Today's prompt is meant to encourage the sharing of those things we have left unsaid about our grief. Those things we've kept locked up for fear of judgement or to keep others from feeling uncomfortable.
I share a lot. And I share pretty openly. I journal privately less and less because there's very little I'm afraid to say here. But the truth is, I've also left some things unsaid for the very reasons I mentioned above. This month of awareness, this challenge to "capture grief" is about openness, though. It's about feeling the freedom to admit out loud what it feels like to grieve a loss like ours. So today, I am committed to discussing at least one thing I've left (mostly) unspoken.
It's no secret that grief has played a role in my pregnancy. I mean, it's because of my grief that my doctor will be inducing us early. I've written about my fears and worries. My unscheduled trips to the hospital. Grief has given me fear. But it has given me more than just worries that something "might" happen.
It has convinced me that something will happen.
And because of that, I don't want to be pregnant anymore. I want him here now. I don't want to wait however many days it is until my doctor thinks I'll be ready. I am ripped apart by the utter selfishness of just wanting it to be "the day." And those desires are robbing me of my promise to cherish every moment. I cry when I leave the OB and find out I'm physically not much closer to bringing him earthside. Because in my mind, every day I don't deliver, is one more day he could die.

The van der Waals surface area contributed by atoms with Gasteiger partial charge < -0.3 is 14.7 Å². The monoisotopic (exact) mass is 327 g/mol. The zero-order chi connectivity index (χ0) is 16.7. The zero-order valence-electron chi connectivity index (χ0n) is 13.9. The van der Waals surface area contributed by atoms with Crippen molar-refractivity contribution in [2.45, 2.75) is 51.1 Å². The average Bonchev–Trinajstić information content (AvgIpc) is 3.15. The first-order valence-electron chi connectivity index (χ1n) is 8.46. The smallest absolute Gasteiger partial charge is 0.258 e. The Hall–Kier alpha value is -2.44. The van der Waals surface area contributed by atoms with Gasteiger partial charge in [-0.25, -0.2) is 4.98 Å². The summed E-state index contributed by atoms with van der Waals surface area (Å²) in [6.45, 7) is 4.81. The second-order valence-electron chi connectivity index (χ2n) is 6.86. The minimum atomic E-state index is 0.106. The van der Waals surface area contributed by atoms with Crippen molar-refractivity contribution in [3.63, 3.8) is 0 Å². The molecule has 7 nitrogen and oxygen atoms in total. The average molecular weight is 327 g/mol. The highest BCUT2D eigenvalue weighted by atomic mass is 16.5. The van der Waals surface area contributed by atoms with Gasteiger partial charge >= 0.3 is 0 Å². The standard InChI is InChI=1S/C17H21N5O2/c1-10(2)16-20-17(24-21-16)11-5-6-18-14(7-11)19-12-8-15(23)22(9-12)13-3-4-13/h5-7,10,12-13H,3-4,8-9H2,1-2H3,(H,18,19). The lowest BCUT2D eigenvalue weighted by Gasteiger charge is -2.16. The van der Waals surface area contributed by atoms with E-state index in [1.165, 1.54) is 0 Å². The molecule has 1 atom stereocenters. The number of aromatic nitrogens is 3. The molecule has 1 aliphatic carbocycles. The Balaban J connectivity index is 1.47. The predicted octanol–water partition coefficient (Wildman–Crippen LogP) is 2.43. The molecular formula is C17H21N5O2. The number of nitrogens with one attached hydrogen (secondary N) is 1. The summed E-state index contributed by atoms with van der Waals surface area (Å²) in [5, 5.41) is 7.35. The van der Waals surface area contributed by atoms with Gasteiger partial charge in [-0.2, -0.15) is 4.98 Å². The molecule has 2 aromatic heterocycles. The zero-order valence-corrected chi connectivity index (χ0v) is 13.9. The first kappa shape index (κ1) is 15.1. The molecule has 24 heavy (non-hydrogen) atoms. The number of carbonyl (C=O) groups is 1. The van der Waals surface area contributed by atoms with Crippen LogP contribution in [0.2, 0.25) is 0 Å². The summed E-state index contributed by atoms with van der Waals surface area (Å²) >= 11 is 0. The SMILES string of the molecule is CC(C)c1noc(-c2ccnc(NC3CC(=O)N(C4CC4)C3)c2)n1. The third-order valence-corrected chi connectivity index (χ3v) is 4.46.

And I've felt this way long before these last few weeks. It's been there the whole time. Nagging at my heart. It's what has encouraged me to pick up books and read to him. What has made me rub my belly and sing him Baby Mine.
"Lay your head close to my heart, never to part, baby of mine."
It's more the fear of losing him than a desire to bond that has me reading and singing and holding on to him.
In June we bought a glider. It was a totally over the top, spur of the moment purchase. Something I had wanted with Ryan but "couldn't justify" needing. But strolling the aisles of a baby store one day, I saw it. And Rich, amazing man he is, encouraged the purchase. I cried leaving the store. When he asked why I was upset I replied, "It just feels so irresponsible to spend that kind of money when we don't have a guarantee we'll even need it."
Yesterday I was watching a TV show where a woman had a baby and the whole family was there, mom in the hospital bed, fresh baby on her chest, everyone "ooo-ing" and "awww-ing" over the little one. And I sobbed. Not happy tears. I cried because in that moment I genuinely believed I'd never get that moment.
Here I am, barely weeks from that moment, baby squirming relentlessly and reassuringly inside me, and I am in total denial that it will happen.
Can the baby feel that kind of darkness?
This "home stretch" of my pregnancy that is supposed to be filled with nesting and cherishing moments has this pretty heavy dark cloud over it, and it's scary. It's so scary. And every day I try harder and harder to do the cherishing thing. I've lovingly packed his hospital bag. Except that just yesterday as I was going over a checklist I realized, I hadn't packed a "coming home" outfit. Who forgets that?
Someone who worries this baby won't be coming home.
But I took a deep breath and laid out some options. Coordinated hats and mittens. Tiny little socks. Even a matching blanket.
And maybe if I fake-believe that he'll come home with us, I'll start to really believe it.
This can't be easy to read. Because I know it's not easy to admit. And that's why it's been left unspoken.
But maybe, just maybe, by finally admitting it out loud, I'll find it in me to make the most of whatever time we have left of this pregnancy.
And then it'll be time to bring him home.